Technology and globalization are leading to more and faster disruption than ever. To stay ahead, smart companies are turning to design to better connect with customers and find their competitive advantage.
Here, we feature 25 companies from—Apple to Zalando—in a range of industries that are getting design right.
Text by Clay Chandler, Erika Fry, Leigh Gallagher, Beth Kowitt, Michal Lev-Ram, Andrew Nusca, Brian O’Keefe, Rick Tetzeli, and Debbie Yong
When Airbnb’s founders tell their origin story, they often hark back to the moment in 2009 when Paul Graham, head of startup incubator Y Combinator, gave them four crucial words of advice.
At the time, Airbnb had fewer than a thousand registered hosts. Founders Brian Chesky, Joe Gebbia, and Nate Blecharczyk were hunkered down in Silicon Valley, scrambling to scale the business by poring over data and revamping the website. After a promising start, revenue had flatlined at $200 per week. To figure out what wasn’t working, Graham pressed the trio for information about Airbnb’s users. Where were they, exactly?
In The Airbnb Story, Fortune’s Leigh Gallagher recounts Graham’s reaction upon learning that the largest concentration of them resided in New York City: “[He] paused and repeated back to them what they had just told him: ‘So, you’re in Mountain View, and your users are in New York?’ he asked. They looked at each other, then back at him. ‘Yeah,’ they said. ‘What are you still doing here?’ Graham said to them. ‘Go to your users.’ ”
That exhortation—to fly across the country and hang out with customers—defied a fundamental tenet of Silicon Valley wisdom: that data and technology are the solution to every problem. And yet, for Airbnb, heeding Graham’s advice led to key breakthroughs. Among them: Helping hosts produce better photos of their properties would boost business. (For more on Airbnb and design, see Gallagher’s Q&A with Gebbia.)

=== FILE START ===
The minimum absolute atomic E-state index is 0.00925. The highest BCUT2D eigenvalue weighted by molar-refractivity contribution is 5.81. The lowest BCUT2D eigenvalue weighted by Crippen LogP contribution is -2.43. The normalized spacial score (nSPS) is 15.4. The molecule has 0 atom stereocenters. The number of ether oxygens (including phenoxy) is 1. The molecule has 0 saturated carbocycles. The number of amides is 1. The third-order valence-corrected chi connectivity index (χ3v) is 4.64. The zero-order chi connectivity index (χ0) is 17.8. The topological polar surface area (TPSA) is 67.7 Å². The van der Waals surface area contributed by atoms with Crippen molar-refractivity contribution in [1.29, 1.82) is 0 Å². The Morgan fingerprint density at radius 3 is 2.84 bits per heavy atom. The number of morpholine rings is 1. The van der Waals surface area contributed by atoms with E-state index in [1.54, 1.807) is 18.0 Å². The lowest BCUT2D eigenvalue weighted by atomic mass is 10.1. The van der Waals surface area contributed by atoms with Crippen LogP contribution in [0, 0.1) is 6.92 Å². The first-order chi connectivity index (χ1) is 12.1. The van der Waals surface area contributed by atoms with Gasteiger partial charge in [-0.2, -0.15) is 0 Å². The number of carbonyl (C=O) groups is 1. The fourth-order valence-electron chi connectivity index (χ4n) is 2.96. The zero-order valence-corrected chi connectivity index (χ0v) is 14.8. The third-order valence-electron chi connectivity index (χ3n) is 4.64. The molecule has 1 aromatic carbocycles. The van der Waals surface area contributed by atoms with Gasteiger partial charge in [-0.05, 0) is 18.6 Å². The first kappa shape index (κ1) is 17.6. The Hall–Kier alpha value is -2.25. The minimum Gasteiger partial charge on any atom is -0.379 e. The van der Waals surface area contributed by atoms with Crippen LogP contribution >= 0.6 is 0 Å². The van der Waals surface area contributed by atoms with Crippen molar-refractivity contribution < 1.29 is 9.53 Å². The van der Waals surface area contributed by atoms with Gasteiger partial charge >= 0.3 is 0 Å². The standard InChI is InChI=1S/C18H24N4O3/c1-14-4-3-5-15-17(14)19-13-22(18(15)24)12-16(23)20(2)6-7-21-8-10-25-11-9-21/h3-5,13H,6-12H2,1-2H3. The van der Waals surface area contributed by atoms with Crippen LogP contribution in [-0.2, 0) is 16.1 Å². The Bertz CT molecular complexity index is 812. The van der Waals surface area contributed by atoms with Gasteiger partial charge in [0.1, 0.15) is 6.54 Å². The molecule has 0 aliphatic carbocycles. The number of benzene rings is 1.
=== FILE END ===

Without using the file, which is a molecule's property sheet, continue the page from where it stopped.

A decade on, “user experience” is among the tech industry’s most overused buzz phrases. But the underlying idea—that there is power in empathy—has never been more profound.
That’s true for at least two reasons: One is that the great forces of the modern age, globalization and digitization, are removing traditional barriers to entry. Large firms can no longer rely on great manufacturing capacity, a superior supply chain, and established distribution networks to defend their market position from challengers. The rise of China and other emerging economies, combined with newfangled technological developments like big data, the Internet of things, platform economies, A.I., and automation are combining to flatten and commodify traditional back-end defenses. A second reason is complexity. Design can help bring order and coherence to the chaos of our hyper-connected world.
In this new landscape, smart corporate leaders are embracing the idea that design—channeling insight to delight and truly connect with customers and users—can be a crucial differentiator.
The result is a major design moment. Fortune 500 companies are hiring chief design officers and investing heavily in design centers and innovation centers. Professional services firms, too, have joined the fray. In 2013, Accenture acquired Fjord, a leading design firm, while PwC snapped up BGT, a digital creative consultancy. In 2015, McKinsey & Co. purchased Lunar, a Silicon Valley–based design firm. In October, Indian software giant Wipro acquired design agency Cooper, adding to its 2015 purchase of Designit. Meanwhile a host of top business and design schools have introduced interdisciplinary programs to help MBAs think more like designers and vice versa.
In the “Business by Design” package, Fortune highlights some two dozen companies that have turned a commitment to design into a competitive advantage. To identify them, Fortune surveyed the design community, grilled executives, and searched for evidence of true corporate commitment. The result is not a completely scientific list. (Design, for the most part, is not quantitative.) And it’s not a truly comprehensive list. (Too many companies are betting on design these days to include in one issue of the magazine.) But all of the companies that made the cut are at the forefront of the movement to create smarter, more thoughtful products and experiences.